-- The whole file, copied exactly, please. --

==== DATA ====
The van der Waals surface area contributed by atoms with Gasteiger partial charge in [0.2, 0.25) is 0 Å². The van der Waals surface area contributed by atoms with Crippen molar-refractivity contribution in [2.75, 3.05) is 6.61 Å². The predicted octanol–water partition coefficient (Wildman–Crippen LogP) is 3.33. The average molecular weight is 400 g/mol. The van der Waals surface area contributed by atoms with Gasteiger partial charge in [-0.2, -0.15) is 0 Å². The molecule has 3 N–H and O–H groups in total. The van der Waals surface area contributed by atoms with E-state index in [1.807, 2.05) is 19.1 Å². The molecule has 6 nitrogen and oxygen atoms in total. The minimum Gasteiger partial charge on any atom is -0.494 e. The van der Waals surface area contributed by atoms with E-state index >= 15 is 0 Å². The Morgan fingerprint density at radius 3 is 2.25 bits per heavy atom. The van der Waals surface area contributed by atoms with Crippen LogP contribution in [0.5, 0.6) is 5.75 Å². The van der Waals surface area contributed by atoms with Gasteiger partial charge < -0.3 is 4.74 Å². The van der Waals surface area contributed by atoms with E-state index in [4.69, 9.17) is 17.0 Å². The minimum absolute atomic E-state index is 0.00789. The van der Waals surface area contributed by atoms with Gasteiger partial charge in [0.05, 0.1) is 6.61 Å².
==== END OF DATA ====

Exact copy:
The van der Waals surface area contributed by atoms with Gasteiger partial charge in [0.2, 0.25) is 0 Å². The van der Waals surface area contributed by atoms with Crippen molar-refractivity contribution in [2.75, 3.05) is 6.61 Å². The predicted octanol–water partition coefficient (Wildman–Crippen LogP) is 3.33. The average molecular weight is 400 g/mol. The van der Waals surface area contributed by atoms with Gasteiger partial charge in [-0.2, -0.15) is 0 Å². The molecule has 3 N–H and O–H groups in total. The van der Waals surface area contributed by atoms with E-state index in [1.807, 2.05) is 19.1 Å². The molecule has 6 nitrogen and oxygen atoms in total. The minimum Gasteiger partial charge on any atom is -0.494 e. The van der Waals surface area contributed by atoms with E-state index >= 15 is 0 Å². The Morgan fingerprint density at radius 3 is 2.25 bits per heavy atom. The van der Waals surface area contributed by atoms with Crippen LogP contribution in [0.5, 0.6) is 5.75 Å². The van der Waals surface area contributed by atoms with Gasteiger partial charge < -0.3 is 4.74 Å². The van der Waals surface area contributed by atoms with E-state index in [4.69, 9.17) is 17.0 Å². The minimum absolute atomic E-state index is 0.00789. The van der Waals surface area contributed by atoms with Gasteiger partial charge in [0.05, 0.1) is 6.61 Å².